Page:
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PF @ 40 Part 1: Notes Towards a Memoir by Rory Runnells

PF @ 40 Part 1: Notes Towards a Memoir by Rory Runnells

What does memory bring?  More exactly what do we bring to memory?  In the case of the early days of Prairie Fire, one remembers the coming together of several disparate artists and administrators at the cramped space on Donald St., the Arts Administrative Centre. 

 It provided the template for Artspace only a couple of years later.  What was important about it was that Prairie Fire was one of the groups as it grew into a literary magazine in the midst of composers, publishers, writers, and, most important for this particular memory, playwrights. 

Maybe it was because everyone was together yet separate in pursuing artistic goals that Prairie Fire, from the start, recognized playwriting and theatre as literature.  Of course a literary magazine implies fiction and poetry, but PF’s serious early commitment to Manitoba playwrights, was important to them and the theatre boom of the 80s they helped to create.  I was Co-ordinator of the Manitoba Association of Playwrights at the time.  Andris Taskans asked me to be Drama Editor of the magazine. 

Looking at those early issues nostalgia doesn’t dominate my thinking; rather it is the quiet excitement I felt then and now that the writing and theatre community weren’t so distant but in fact part of the fabric of the creative scene in the city and province. In addition there were film reviews of local filmmakers, the Winnipeg Film Group being  housed only a couple of blocks away.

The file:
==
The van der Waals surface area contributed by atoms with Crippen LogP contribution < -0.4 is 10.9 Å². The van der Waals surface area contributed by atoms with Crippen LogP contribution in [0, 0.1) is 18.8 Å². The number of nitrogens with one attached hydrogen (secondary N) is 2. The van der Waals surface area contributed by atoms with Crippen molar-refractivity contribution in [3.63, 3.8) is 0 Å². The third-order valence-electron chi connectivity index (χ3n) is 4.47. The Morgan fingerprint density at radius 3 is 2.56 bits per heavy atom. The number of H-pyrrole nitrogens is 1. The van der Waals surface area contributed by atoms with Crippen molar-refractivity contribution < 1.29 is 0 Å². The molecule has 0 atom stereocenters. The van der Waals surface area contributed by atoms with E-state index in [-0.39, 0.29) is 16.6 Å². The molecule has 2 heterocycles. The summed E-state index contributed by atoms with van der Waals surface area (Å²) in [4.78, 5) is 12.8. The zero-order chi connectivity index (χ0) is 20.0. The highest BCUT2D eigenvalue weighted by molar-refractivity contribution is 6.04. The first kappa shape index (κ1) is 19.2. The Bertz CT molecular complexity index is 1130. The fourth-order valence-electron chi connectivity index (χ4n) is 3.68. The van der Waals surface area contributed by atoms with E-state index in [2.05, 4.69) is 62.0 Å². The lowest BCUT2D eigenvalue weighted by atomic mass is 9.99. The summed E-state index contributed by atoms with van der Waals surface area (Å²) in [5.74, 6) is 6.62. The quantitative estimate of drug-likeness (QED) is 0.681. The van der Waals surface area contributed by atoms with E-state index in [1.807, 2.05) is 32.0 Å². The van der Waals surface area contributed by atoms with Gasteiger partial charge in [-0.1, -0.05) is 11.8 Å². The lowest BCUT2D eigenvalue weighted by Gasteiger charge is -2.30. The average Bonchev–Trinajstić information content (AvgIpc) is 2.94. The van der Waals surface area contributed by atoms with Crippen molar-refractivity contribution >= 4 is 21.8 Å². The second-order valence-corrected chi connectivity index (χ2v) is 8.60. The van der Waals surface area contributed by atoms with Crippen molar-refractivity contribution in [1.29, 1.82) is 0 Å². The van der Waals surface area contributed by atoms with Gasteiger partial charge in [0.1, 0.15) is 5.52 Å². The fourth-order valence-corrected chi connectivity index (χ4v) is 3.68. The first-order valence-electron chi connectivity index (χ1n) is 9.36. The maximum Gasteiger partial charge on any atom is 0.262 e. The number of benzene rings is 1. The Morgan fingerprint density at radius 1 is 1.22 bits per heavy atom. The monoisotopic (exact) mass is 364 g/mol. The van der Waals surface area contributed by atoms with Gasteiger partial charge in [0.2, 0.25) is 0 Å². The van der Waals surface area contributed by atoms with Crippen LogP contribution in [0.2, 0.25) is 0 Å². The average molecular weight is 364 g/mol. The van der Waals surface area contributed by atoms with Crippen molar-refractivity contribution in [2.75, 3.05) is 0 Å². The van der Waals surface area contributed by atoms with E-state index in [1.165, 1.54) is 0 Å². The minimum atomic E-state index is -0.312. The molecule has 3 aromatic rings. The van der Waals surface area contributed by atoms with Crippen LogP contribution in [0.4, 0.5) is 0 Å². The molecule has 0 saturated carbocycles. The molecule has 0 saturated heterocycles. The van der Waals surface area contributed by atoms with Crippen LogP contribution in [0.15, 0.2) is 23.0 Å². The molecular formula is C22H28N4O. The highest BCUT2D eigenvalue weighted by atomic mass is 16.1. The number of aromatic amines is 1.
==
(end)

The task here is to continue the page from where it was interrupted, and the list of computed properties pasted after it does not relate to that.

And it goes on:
I don’t know how much I contributed to the early days of Prairie Fire, but I  was grateful for the opportunity to build it in a small way through introducing Manitoba playwrights to a wider literary community.  It was important to do so.  

This is then some notes towards a memoir, and fuller examination might yield more insight.

The basic insight remains clear. The synchronicity of being in the same space brought about the meeting of many minds and for that moment, Prairie Fire shone as a place for writers in all media.  As far as I can tell, it still does. 


Rory Runnells is a Winnipeg writer.  For 34 years, he was Executive Director of the Manitoba Association of Playwrights (1983-2017). He is Drama Editor of Prairie Fire, contributes a “Perspectives” column to the Manitoba Opera program, and reviews fiction for the Winnipeg Free Press.

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